31. The Lovely Bones – Alice Sebold (100 book challenge)

This book took me four days to read. Every waking minute during those four days I was obsessed with getting back to the book. When I finally read that last page I was relieved: I could go back  onto focusing my daily life again.

But would I recommend you read this book? I’m not sure.

Lovely Bones cover

I was drawn in to the plot immediately – I wanted nothing more than to see 14 year old Susie’s killer caught. But it was the style of writing and the unique point of view that kept me so deeply engaged: the narrator is Susie, looking down on the world from heaven. She watches her killer evade the police and she can do nothing about it.

The four days of being totally absorbed in the book (while also trying to work and care for my family) was a stressful time. It felt like every day where I didn’t finish the book I was personally making the main character suffer. I knew I needed to get to the end for it all to be over for Susie…. and that took away the enjoyment of the book.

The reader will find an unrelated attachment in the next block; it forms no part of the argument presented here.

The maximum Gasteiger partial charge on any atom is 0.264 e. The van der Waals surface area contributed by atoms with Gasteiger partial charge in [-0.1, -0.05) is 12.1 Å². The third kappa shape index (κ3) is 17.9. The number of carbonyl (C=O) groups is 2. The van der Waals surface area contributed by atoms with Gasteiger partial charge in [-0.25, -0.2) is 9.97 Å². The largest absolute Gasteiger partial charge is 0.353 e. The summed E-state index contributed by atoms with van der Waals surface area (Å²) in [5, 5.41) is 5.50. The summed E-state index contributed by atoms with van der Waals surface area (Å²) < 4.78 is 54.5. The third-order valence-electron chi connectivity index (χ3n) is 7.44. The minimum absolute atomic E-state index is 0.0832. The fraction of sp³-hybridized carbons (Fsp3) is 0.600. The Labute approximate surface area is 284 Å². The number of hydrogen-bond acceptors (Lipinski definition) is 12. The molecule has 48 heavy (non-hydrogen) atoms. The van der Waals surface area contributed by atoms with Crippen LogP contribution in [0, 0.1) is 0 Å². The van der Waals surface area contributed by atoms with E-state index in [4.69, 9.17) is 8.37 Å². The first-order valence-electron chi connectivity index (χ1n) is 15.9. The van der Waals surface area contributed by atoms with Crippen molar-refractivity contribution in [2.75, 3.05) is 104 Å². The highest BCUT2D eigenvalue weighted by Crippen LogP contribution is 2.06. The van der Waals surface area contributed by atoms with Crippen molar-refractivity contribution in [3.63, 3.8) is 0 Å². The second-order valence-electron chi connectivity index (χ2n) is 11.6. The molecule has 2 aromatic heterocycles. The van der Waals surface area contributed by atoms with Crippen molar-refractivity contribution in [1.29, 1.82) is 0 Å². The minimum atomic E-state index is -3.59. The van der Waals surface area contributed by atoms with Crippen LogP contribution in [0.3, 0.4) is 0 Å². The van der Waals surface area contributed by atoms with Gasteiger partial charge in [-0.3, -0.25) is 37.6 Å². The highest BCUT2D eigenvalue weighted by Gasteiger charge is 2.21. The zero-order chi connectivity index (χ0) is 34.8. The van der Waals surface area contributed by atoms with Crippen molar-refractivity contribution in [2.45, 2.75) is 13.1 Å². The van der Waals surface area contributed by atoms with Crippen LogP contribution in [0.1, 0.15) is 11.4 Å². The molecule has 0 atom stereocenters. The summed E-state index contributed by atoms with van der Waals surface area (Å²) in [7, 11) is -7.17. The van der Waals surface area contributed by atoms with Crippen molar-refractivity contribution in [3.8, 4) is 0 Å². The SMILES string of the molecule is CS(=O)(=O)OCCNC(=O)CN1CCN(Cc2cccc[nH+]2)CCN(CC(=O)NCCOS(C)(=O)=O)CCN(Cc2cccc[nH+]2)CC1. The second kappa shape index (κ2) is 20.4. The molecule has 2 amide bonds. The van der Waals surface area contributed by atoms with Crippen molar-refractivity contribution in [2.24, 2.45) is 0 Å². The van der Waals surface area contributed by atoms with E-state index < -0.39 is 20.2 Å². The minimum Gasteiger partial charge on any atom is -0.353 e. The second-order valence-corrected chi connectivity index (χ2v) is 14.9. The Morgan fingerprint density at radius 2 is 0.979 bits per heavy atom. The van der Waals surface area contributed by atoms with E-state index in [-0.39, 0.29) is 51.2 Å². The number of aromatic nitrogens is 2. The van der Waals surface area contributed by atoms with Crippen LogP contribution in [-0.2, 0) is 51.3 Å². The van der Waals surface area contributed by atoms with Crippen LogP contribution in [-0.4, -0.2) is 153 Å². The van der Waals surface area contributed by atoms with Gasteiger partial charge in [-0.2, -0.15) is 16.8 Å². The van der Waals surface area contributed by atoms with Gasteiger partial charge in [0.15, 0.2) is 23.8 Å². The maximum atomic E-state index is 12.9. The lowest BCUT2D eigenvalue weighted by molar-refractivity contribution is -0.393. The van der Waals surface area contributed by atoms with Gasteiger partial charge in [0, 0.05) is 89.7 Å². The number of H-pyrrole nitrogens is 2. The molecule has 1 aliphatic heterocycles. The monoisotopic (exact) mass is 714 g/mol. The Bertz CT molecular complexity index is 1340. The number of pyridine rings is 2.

When I was a kid, I believed that if I watched a movie or read a book about ghosts (Goosebumps, anyone?), that ghosts would know this and would be more likely to visit me that night. The Lovely Bones gave me a similar sense of responsibility… In some bizarre way I felt like Susie would have been much better off in life if I’d never read the book.

So, in summary… The book is very well written. It draws you into the story. Susie’s ‘voice’ throughout the book is spot on. It tells a common story in a unique way. It certainly deserves all the awards.

But ask yourself before reading – do you really want to make Susie tell her story again? And are you willing to take on that responsibility if you do?

*************

In July 2014 I set myself the challenge to finish 100 must-read books before I die. For my ongoing tally click here.

1 Comment

Filed under 100 book challenge

One response to “31. The Lovely Bones – Alice Sebold (100 book challenge)

  1. Pingback: 100 book challenge: my running tally | Jessie Ansons

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